Leading in a changing world – how technology and innovation are reshaping the UK services industry

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In just a few years artificial intelligence has gone from being a novelty in law to an essential part of everyday business.

We are only just beginning to realise its potential. In time it could bring transformative change to the services that solicitors offer, and that clients expect.

In my opinion, it will not, though, usurp living, breathing lawyers – at least for quite some time. Some have worried that they could be replaced by technology in the role they value most: that of a trusted advisors to clients. Instead the advance of AI, properly embraced, will help lawyers to do a better and more efficient job.

The ordinary application of AI is now very familiar. Lawyers often need to analyse thousands of pages of documents to reach a conclusion. Once, that meant a long, tedious job. I am not alone in remembering proof reading a document at 3am in time for a completion. Thankfully, computing power has now replaced manual labour, sifting out the important from the mundane.

Solving problems earlier

The next stage in the development of legal technology is bringing something just as useful, and much more exciting. Machine learning can now be used not just to uncover details once a dispute is underway, but to identify problems before they occur. AI lets us help clients change course before they risk making a mistake.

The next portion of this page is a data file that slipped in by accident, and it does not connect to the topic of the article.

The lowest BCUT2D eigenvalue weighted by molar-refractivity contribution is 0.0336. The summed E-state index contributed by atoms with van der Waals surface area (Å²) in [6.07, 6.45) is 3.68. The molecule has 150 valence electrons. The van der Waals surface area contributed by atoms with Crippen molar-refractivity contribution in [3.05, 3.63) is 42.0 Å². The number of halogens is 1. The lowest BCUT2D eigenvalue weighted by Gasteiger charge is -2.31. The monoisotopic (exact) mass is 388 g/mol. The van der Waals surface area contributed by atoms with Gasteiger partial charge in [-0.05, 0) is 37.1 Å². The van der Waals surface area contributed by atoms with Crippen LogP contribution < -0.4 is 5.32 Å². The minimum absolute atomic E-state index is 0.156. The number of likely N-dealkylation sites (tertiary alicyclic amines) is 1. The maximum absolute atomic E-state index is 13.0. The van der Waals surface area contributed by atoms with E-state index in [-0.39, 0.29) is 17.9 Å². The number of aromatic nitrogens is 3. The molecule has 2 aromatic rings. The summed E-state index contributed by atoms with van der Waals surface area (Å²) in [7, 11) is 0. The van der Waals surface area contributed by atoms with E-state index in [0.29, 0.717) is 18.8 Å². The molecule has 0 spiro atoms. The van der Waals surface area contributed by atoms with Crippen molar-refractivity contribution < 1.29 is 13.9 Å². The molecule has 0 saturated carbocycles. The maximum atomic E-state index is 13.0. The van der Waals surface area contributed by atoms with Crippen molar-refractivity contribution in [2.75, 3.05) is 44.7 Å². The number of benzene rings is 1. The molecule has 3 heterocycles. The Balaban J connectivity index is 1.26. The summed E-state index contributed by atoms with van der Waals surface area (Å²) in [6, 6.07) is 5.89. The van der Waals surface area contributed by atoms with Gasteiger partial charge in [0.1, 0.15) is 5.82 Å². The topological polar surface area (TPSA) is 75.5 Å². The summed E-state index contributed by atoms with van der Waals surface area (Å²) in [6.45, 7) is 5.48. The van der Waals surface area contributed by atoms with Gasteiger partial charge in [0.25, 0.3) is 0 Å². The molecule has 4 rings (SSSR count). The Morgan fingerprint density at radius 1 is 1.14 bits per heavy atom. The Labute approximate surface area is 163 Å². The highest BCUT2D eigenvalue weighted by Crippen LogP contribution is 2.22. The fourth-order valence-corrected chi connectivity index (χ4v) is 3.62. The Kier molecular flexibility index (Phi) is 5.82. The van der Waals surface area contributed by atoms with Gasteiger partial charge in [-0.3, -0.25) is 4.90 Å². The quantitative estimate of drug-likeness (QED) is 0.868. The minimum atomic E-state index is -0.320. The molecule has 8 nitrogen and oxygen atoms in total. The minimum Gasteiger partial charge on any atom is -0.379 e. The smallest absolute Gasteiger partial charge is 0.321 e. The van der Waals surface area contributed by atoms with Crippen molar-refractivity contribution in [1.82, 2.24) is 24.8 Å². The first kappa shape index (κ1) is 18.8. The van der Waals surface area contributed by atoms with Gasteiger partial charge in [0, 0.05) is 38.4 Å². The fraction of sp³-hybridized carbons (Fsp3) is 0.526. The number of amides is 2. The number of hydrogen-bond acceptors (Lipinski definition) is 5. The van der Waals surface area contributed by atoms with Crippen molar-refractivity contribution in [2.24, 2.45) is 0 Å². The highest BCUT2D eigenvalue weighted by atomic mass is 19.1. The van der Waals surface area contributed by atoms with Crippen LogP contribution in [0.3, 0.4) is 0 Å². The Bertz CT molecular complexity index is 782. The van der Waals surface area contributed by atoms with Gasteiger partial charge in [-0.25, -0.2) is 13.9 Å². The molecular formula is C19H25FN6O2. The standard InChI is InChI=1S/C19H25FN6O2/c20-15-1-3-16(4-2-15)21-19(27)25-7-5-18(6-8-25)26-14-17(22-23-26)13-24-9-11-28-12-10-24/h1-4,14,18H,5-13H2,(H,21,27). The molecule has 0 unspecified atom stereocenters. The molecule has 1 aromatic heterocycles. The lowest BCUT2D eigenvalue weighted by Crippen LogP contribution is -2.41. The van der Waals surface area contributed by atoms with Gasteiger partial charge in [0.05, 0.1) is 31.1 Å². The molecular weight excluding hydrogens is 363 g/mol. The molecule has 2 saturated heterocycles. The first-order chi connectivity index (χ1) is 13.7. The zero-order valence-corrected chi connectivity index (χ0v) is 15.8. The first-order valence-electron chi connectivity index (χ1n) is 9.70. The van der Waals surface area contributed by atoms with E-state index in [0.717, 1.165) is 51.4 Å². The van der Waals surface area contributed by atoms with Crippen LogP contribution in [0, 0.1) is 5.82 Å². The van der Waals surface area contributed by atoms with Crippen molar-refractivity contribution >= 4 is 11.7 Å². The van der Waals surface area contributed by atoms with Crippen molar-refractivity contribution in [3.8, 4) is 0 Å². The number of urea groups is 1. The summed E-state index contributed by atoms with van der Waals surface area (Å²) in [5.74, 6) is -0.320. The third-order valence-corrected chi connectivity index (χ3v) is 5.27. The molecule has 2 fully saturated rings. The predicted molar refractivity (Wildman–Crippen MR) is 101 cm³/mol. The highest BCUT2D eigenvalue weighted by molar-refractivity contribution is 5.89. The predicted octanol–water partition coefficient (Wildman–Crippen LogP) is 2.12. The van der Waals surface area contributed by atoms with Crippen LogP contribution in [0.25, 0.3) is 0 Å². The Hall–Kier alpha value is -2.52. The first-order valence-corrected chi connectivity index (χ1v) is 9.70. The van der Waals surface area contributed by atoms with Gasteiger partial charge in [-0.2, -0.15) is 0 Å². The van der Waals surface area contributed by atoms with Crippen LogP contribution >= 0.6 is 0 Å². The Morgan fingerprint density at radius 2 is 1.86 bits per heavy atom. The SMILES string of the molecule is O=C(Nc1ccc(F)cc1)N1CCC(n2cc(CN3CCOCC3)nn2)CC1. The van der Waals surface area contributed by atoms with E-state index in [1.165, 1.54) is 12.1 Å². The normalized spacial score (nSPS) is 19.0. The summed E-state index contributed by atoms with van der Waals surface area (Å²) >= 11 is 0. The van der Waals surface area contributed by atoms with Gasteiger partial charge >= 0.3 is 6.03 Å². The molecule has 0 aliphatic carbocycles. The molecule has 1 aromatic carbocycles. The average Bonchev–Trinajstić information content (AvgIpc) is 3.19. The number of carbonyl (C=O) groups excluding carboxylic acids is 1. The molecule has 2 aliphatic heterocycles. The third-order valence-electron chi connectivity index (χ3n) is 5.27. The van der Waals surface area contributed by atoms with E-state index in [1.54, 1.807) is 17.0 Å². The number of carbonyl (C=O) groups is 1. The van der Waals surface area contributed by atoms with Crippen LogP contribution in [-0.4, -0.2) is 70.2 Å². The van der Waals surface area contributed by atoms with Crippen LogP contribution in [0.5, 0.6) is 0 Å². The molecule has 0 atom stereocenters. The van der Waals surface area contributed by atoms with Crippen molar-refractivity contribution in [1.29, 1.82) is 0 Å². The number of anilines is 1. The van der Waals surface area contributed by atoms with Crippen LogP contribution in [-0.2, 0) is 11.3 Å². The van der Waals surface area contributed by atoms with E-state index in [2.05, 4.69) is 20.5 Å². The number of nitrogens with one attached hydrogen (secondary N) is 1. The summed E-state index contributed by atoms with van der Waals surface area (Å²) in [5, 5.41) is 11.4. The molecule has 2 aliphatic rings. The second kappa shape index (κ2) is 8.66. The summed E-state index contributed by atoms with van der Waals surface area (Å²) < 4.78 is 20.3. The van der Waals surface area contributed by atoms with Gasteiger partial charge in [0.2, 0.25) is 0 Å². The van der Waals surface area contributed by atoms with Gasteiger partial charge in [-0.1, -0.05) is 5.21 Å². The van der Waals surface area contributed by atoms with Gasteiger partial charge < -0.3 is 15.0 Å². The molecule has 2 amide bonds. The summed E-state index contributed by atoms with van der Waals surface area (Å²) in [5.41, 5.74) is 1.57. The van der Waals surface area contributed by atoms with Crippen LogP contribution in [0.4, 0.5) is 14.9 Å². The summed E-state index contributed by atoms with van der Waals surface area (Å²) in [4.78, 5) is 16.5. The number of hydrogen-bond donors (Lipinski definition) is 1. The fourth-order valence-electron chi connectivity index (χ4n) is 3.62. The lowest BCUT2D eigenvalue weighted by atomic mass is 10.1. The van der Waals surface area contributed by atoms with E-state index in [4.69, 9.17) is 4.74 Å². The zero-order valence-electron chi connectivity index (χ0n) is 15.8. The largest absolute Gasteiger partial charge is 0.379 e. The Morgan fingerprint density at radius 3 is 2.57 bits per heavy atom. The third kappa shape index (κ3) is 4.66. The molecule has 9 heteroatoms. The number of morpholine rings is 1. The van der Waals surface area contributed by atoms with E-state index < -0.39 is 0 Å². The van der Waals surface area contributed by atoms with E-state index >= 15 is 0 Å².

For example, we have developed a service called Aiscension which identifies any risk of cartel-related activity in a business. It uses neural-net Artificial Intelligence to scrutinise vast amounts of data and spot potential cartel conduct. In other words, it can stop staff breaking the law.

The cartel module was just the beginning. We are now training the technology to spot signs of bribery and corruption. In fact, we could develop it to spot all manner of risks and deliver real value: ensuring that companies stick to the rules, and don’t incur the cost, distraction and reputational damage of a breach.

Sometimes, this work can move our businesses onto new ground.

We have created an asset tokenisation engine called TOKO to help companies create fractions of any asset, and then issue tradeable fixed income tokens. Those assets could be anything from digital video clips to physical objects. We piloted the tech by tokenising an artwork by the Chinese artist Wang Xiaobo so sixteen token-holders hold, and can trade, a fraction of the painting of a white horse grazing in a field.

It wasn’t the sort of job I ever imagined doing at the start of my career. Since then, we have advised clients on structuring large real estate transactions, bonds, and an offering for a blockchain-based decentralized data marketplace. TOKO supports a wide range of asset classes and the future potential of the product is incredible.

Technologists and lawyers in partnership

All of this will demand a partnership between technology and lawyers. Providing access to tokenisation is one thing. Getting advice on whether it makes any sense to use, or indeed how it can be used to comply with laws and regulations, it is quite another. You need a lawyer to guide you on that.